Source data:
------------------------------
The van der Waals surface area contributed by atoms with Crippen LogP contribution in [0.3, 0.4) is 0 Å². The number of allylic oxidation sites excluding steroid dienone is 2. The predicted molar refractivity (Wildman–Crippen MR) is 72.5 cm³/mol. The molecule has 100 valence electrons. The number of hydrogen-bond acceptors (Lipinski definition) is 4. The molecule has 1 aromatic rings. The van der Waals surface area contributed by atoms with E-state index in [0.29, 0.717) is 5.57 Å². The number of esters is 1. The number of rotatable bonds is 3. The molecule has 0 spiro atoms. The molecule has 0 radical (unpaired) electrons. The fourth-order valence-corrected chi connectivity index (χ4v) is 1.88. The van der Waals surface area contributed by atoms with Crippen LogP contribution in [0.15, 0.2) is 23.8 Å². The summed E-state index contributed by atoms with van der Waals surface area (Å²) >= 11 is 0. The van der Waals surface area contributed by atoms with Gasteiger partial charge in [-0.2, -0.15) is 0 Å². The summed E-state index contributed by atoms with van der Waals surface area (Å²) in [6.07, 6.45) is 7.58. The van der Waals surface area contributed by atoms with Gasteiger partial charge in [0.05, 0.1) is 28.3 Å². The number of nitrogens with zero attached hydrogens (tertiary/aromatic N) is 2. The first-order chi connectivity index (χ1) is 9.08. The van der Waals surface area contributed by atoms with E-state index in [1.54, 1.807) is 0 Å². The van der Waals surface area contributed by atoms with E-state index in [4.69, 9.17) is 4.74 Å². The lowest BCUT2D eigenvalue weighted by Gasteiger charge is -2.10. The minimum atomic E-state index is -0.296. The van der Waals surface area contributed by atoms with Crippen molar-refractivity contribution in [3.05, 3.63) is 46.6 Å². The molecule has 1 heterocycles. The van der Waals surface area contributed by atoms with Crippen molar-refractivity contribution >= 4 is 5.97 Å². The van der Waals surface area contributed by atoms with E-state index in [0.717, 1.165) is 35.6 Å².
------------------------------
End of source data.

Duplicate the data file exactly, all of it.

The van der Waals surface area contributed by atoms with Crippen LogP contribution in [0.3, 0.4) is 0 Å². The number of allylic oxidation sites excluding steroid dienone is 2. The predicted molar refractivity (Wildman–Crippen MR) is 72.5 cm³/mol. The molecule has 100 valence electrons. The number of hydrogen-bond acceptors (Lipinski definition) is 4. The molecule has 1 aromatic rings. The van der Waals surface area contributed by atoms with E-state index in [0.29, 0.717) is 5.57 Å². The number of esters is 1. The number of rotatable bonds is 3. The molecule has 0 spiro atoms. The molecule has 0 radical (unpaired) electrons. The fourth-order valence-corrected chi connectivity index (χ4v) is 1.88. The van der Waals surface area contributed by atoms with Crippen LogP contribution in [0.15, 0.2) is 23.8 Å². The summed E-state index contributed by atoms with van der Waals surface area (Å²) >= 11 is 0. The van der Waals surface area contributed by atoms with Gasteiger partial charge in [-0.2, -0.15) is 0 Å². The summed E-state index contributed by atoms with van der Waals surface area (Å²) in [6.07, 6.45) is 7.58. The van der Waals surface area contributed by atoms with Gasteiger partial charge in [0.05, 0.1) is 28.3 Å². The number of nitrogens with zero attached hydrogens (tertiary/aromatic N) is 2. The first-order chi connectivity index (χ1) is 9.08. The van der Waals surface area contributed by atoms with E-state index in [1.54, 1.807) is 0 Å². The van der Waals surface area contributed by atoms with E-state index in [4.69, 9.17) is 4.74 Å². The lowest BCUT2D eigenvalue weighted by Gasteiger charge is -2.10. The minimum atomic E-state index is -0.296. The van der Waals surface area contributed by atoms with Crippen molar-refractivity contribution in [3.05, 3.63) is 46.6 Å². The molecule has 1 heterocycles. The van der Waals surface area contributed by atoms with Crippen molar-refractivity contribution >= 4 is 5.97 Å². The van der Waals surface area contributed by atoms with E-state index in [0.717, 1.165) is 35.6 Å².